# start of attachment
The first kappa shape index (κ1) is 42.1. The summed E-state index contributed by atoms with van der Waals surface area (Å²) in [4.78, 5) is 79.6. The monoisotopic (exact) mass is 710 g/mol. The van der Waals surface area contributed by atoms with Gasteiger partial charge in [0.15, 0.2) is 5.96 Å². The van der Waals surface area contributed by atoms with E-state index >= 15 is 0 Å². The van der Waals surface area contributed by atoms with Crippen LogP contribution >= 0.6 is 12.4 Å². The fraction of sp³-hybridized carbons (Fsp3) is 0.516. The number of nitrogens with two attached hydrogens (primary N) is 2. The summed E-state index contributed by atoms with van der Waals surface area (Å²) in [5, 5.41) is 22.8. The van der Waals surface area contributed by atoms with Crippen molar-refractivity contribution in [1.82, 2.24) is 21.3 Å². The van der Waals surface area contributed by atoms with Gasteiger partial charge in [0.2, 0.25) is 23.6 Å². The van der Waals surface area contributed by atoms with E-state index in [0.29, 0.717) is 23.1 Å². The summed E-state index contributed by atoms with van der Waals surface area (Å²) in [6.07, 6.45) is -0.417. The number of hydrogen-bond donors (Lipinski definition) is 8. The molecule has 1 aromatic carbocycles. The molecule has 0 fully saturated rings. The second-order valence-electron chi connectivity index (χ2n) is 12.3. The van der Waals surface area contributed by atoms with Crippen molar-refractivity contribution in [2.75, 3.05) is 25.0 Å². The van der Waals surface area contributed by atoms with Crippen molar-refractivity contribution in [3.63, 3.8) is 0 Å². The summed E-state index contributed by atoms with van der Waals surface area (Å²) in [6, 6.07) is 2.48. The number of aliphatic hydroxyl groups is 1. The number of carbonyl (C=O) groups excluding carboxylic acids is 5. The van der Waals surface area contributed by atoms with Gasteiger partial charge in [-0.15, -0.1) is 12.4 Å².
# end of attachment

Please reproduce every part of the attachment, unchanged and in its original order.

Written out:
The first kappa shape index (κ1) is 42.1. The summed E-state index contributed by atoms with van der Waals surface area (Å²) in [4.78, 5) is 79.6. The monoisotopic (exact) mass is 710 g/mol. The van der Waals surface area contributed by atoms with Gasteiger partial charge in [0.15, 0.2) is 5.96 Å². The van der Waals surface area contributed by atoms with E-state index >= 15 is 0 Å². The van der Waals surface area contributed by atoms with Crippen LogP contribution >= 0.6 is 12.4 Å². The fraction of sp³-hybridized carbons (Fsp3) is 0.516. The number of nitrogens with two attached hydrogens (primary N) is 2. The summed E-state index contributed by atoms with van der Waals surface area (Å²) in [5, 5.41) is 22.8. The van der Waals surface area contributed by atoms with Crippen molar-refractivity contribution in [1.82, 2.24) is 21.3 Å². The van der Waals surface area contributed by atoms with Gasteiger partial charge in [0.2, 0.25) is 23.6 Å². The van der Waals surface area contributed by atoms with E-state index in [0.29, 0.717) is 23.1 Å². The summed E-state index contributed by atoms with van der Waals surface area (Å²) in [6.07, 6.45) is -0.417. The number of hydrogen-bond donors (Lipinski definition) is 8. The molecule has 1 aromatic carbocycles. The molecule has 0 fully saturated rings. The second-order valence-electron chi connectivity index (χ2n) is 12.3. The van der Waals surface area contributed by atoms with Crippen molar-refractivity contribution in [2.75, 3.05) is 25.0 Å². The van der Waals surface area contributed by atoms with Crippen molar-refractivity contribution in [3.63, 3.8) is 0 Å². The summed E-state index contributed by atoms with van der Waals surface area (Å²) in [6, 6.07) is 2.48. The number of aliphatic hydroxyl groups is 1. The number of carbonyl (C=O) groups excluding carboxylic acids is 5. The van der Waals surface area contributed by atoms with Gasteiger partial charge in [-0.15, -0.1) is 12.4 Å².